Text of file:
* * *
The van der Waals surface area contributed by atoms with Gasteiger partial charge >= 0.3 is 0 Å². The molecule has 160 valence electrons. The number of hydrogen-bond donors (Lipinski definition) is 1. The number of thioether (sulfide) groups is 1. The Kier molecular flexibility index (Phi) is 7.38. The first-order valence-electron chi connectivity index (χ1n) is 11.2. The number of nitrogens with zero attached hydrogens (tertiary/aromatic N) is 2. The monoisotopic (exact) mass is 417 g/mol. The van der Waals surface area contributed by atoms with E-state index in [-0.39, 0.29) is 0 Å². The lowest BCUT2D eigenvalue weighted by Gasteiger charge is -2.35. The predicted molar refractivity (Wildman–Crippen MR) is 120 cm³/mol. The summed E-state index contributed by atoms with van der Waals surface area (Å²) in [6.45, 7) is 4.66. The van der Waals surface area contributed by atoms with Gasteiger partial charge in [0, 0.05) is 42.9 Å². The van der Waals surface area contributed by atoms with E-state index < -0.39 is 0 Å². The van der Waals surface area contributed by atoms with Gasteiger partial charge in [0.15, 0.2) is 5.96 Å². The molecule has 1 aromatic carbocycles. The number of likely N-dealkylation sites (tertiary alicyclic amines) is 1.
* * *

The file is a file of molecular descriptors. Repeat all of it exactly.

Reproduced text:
The van der Waals surface area contributed by atoms with Gasteiger partial charge >= 0.3 is 0 Å². The molecule has 160 valence electrons. The number of hydrogen-bond donors (Lipinski definition) is 1. The number of thioether (sulfide) groups is 1. The Kier molecular flexibility index (Phi) is 7.38. The first-order valence-electron chi connectivity index (χ1n) is 11.2. The number of nitrogens with zero attached hydrogens (tertiary/aromatic N) is 2. The monoisotopic (exact) mass is 417 g/mol. The van der Waals surface area contributed by atoms with E-state index in [-0.39, 0.29) is 0 Å². The lowest BCUT2D eigenvalue weighted by Gasteiger charge is -2.35. The predicted molar refractivity (Wildman–Crippen MR) is 120 cm³/mol. The summed E-state index contributed by atoms with van der Waals surface area (Å²) in [6.45, 7) is 4.66. The van der Waals surface area contributed by atoms with Gasteiger partial charge in [0, 0.05) is 42.9 Å². The van der Waals surface area contributed by atoms with E-state index < -0.39 is 0 Å². The van der Waals surface area contributed by atoms with Gasteiger partial charge in [0.15, 0.2) is 5.96 Å². The molecule has 1 aromatic carbocycles. The number of likely N-dealkylation sites (tertiary alicyclic amines) is 1.